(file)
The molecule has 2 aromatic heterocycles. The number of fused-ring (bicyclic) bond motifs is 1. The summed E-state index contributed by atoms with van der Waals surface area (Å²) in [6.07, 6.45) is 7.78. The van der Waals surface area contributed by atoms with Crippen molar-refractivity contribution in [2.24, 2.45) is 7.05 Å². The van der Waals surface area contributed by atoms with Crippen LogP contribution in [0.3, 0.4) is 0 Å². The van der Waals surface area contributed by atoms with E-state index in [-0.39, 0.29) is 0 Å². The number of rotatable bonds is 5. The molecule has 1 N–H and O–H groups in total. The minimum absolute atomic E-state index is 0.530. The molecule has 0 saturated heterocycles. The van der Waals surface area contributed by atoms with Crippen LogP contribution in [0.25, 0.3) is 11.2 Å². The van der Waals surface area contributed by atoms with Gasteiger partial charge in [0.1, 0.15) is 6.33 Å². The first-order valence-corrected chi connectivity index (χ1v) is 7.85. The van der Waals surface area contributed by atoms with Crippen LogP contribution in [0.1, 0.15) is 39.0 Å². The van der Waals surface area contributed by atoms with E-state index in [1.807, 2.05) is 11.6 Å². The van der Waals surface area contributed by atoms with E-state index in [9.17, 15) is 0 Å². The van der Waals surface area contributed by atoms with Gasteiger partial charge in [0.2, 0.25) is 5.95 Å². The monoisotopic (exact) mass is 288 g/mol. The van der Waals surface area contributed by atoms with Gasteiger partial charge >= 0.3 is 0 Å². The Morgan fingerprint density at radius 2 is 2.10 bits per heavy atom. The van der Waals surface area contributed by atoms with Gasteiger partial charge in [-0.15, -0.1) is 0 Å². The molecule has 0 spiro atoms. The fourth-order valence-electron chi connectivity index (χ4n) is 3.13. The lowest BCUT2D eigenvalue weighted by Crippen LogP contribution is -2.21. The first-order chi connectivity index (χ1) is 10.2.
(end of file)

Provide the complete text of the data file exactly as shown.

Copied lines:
The molecule has 2 aromatic heterocycles. The number of fused-ring (bicyclic) bond motifs is 1. The summed E-state index contributed by atoms with van der Waals surface area (Å²) in [6.07, 6.45) is 7.78. The van der Waals surface area contributed by atoms with Crippen molar-refractivity contribution in [2.24, 2.45) is 7.05 Å². The van der Waals surface area contributed by atoms with Crippen LogP contribution in [0.3, 0.4) is 0 Å². The van der Waals surface area contributed by atoms with E-state index in [-0.39, 0.29) is 0 Å². The number of rotatable bonds is 5. The molecule has 1 N–H and O–H groups in total. The minimum absolute atomic E-state index is 0.530. The molecule has 0 saturated heterocycles. The van der Waals surface area contributed by atoms with Crippen LogP contribution in [0.25, 0.3) is 11.2 Å². The van der Waals surface area contributed by atoms with Gasteiger partial charge in [0.1, 0.15) is 6.33 Å². The first-order valence-corrected chi connectivity index (χ1v) is 7.85. The van der Waals surface area contributed by atoms with Crippen LogP contribution in [0.1, 0.15) is 39.0 Å². The van der Waals surface area contributed by atoms with E-state index in [1.807, 2.05) is 11.6 Å². The van der Waals surface area contributed by atoms with E-state index in [9.17, 15) is 0 Å². The van der Waals surface area contributed by atoms with Gasteiger partial charge in [0.2, 0.25) is 5.95 Å². The monoisotopic (exact) mass is 288 g/mol. The van der Waals surface area contributed by atoms with Gasteiger partial charge >= 0.3 is 0 Å². The Morgan fingerprint density at radius 2 is 2.10 bits per heavy atom. The van der Waals surface area contributed by atoms with Gasteiger partial charge in [-0.15, -0.1) is 0 Å². The molecule has 0 spiro atoms. The fourth-order valence-electron chi connectivity index (χ4n) is 3.13. The lowest BCUT2D eigenvalue weighted by Crippen LogP contribution is -2.21. The first-order chi connectivity index (χ1) is 10.2.